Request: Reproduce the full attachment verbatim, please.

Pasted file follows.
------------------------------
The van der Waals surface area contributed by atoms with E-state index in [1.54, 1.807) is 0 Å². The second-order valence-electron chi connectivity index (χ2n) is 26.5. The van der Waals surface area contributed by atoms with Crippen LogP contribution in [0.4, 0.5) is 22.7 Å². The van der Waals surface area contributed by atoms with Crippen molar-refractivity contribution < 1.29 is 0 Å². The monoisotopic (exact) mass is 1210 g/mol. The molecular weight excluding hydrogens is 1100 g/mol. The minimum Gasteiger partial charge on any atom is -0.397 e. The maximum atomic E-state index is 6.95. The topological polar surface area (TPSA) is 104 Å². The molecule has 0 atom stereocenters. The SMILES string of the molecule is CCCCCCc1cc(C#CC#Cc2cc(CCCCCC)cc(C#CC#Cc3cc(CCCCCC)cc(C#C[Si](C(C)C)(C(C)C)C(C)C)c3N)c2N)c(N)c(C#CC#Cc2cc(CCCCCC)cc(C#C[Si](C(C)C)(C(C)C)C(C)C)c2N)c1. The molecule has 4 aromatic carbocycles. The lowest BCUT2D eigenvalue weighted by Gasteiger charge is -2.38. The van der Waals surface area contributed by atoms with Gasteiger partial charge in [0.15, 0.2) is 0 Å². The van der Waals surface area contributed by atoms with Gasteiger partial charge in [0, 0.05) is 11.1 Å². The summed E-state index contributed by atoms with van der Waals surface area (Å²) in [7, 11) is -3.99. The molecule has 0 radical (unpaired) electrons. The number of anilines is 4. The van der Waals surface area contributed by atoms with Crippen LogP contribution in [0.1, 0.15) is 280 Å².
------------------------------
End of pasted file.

The van der Waals surface area contributed by atoms with E-state index in [1.54, 1.807) is 0 Å². The second-order valence-electron chi connectivity index (χ2n) is 26.5. The van der Waals surface area contributed by atoms with Crippen LogP contribution in [0.4, 0.5) is 22.7 Å². The van der Waals surface area contributed by atoms with Crippen molar-refractivity contribution < 1.29 is 0 Å². The monoisotopic (exact) mass is 1210 g/mol. The molecular weight excluding hydrogens is 1100 g/mol. The minimum Gasteiger partial charge on any atom is -0.397 e. The maximum atomic E-state index is 6.95. The topological polar surface area (TPSA) is 104 Å². The molecule has 0 atom stereocenters. The SMILES string of the molecule is CCCCCCc1cc(C#CC#Cc2cc(CCCCCC)cc(C#CC#Cc3cc(CCCCCC)cc(C#C[Si](C(C)C)(C(C)C)C(C)C)c3N)c2N)c(N)c(C#CC#Cc2cc(CCCCCC)cc(C#C[Si](C(C)C)(C(C)C)C(C)C)c2N)c1. The molecule has 4 aromatic carbocycles. The lowest BCUT2D eigenvalue weighted by Gasteiger charge is -2.38. The van der Waals surface area contributed by atoms with Gasteiger partial charge in [0.15, 0.2) is 0 Å². The van der Waals surface area contributed by atoms with Gasteiger partial charge in [0, 0.05) is 11.1 Å². The summed E-state index contributed by atoms with van der Waals surface area (Å²) in [7, 11) is -3.99. The molecule has 0 radical (unpaired) electrons. The number of anilines is 4. The van der Waals surface area contributed by atoms with Crippen LogP contribution in [0.1, 0.15) is 280 Å².